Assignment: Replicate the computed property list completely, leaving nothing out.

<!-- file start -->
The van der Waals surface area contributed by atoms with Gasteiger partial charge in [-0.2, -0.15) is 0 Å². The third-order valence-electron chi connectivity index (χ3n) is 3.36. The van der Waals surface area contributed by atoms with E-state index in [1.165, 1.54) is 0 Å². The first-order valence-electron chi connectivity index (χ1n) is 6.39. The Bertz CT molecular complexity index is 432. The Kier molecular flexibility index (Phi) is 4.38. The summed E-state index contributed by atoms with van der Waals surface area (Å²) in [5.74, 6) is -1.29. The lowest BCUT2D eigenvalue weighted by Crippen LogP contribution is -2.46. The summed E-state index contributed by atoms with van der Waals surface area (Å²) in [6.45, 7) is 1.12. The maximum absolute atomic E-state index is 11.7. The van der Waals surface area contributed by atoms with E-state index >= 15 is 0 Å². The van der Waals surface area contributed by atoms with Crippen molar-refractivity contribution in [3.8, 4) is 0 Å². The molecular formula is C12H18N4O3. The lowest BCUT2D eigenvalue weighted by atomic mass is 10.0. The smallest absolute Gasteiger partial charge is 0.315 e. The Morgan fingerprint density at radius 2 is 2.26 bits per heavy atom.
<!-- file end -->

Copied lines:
The van der Waals surface area contributed by atoms with Gasteiger partial charge in [-0.2, -0.15) is 0 Å². The third-order valence-electron chi connectivity index (χ3n) is 3.36. The van der Waals surface area contributed by atoms with E-state index in [1.165, 1.54) is 0 Å². The first-order valence-electron chi connectivity index (χ1n) is 6.39. The Bertz CT molecular complexity index is 432. The Kier molecular flexibility index (Phi) is 4.38. The summed E-state index contributed by atoms with van der Waals surface area (Å²) in [5.74, 6) is -1.29. The lowest BCUT2D eigenvalue weighted by Crippen LogP contribution is -2.46. The summed E-state index contributed by atoms with van der Waals surface area (Å²) in [6.45, 7) is 1.12. The maximum absolute atomic E-state index is 11.7. The van der Waals surface area contributed by atoms with E-state index >= 15 is 0 Å². The van der Waals surface area contributed by atoms with Crippen molar-refractivity contribution in [3.8, 4) is 0 Å². The molecular formula is C12H18N4O3. The lowest BCUT2D eigenvalue weighted by atomic mass is 10.0. The smallest absolute Gasteiger partial charge is 0.315 e. The Morgan fingerprint density at radius 2 is 2.26 bits per heavy atom.